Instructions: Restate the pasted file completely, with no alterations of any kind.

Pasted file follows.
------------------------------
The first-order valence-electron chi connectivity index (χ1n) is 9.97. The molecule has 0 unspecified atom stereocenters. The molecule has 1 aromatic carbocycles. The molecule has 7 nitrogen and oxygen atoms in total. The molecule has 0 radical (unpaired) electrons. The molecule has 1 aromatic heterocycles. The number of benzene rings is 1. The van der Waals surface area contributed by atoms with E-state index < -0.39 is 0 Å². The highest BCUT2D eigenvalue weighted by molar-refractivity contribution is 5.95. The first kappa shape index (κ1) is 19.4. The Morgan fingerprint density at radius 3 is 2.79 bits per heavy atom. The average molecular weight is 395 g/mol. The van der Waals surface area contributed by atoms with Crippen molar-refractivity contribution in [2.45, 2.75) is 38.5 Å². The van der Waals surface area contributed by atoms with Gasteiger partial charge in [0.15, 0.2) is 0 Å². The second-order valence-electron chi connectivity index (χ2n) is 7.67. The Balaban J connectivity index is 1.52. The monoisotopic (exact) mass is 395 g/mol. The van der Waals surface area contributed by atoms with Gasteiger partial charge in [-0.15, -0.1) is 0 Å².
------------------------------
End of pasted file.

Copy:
The first-order valence-electron chi connectivity index (χ1n) is 9.97. The molecule has 0 unspecified atom stereocenters. The molecule has 1 aromatic carbocycles. The molecule has 7 nitrogen and oxygen atoms in total. The molecule has 0 radical (unpaired) electrons. The molecule has 1 aromatic heterocycles. The number of benzene rings is 1. The van der Waals surface area contributed by atoms with E-state index < -0.39 is 0 Å². The highest BCUT2D eigenvalue weighted by molar-refractivity contribution is 5.95. The first kappa shape index (κ1) is 19.4. The Morgan fingerprint density at radius 3 is 2.79 bits per heavy atom. The average molecular weight is 395 g/mol. The van der Waals surface area contributed by atoms with Crippen molar-refractivity contribution in [2.45, 2.75) is 38.5 Å². The van der Waals surface area contributed by atoms with Gasteiger partial charge in [0.15, 0.2) is 0 Å². The second-order valence-electron chi connectivity index (χ2n) is 7.67. The Balaban J connectivity index is 1.52. The monoisotopic (exact) mass is 395 g/mol. The van der Waals surface area contributed by atoms with Gasteiger partial charge in [-0.15, -0.1) is 0 Å².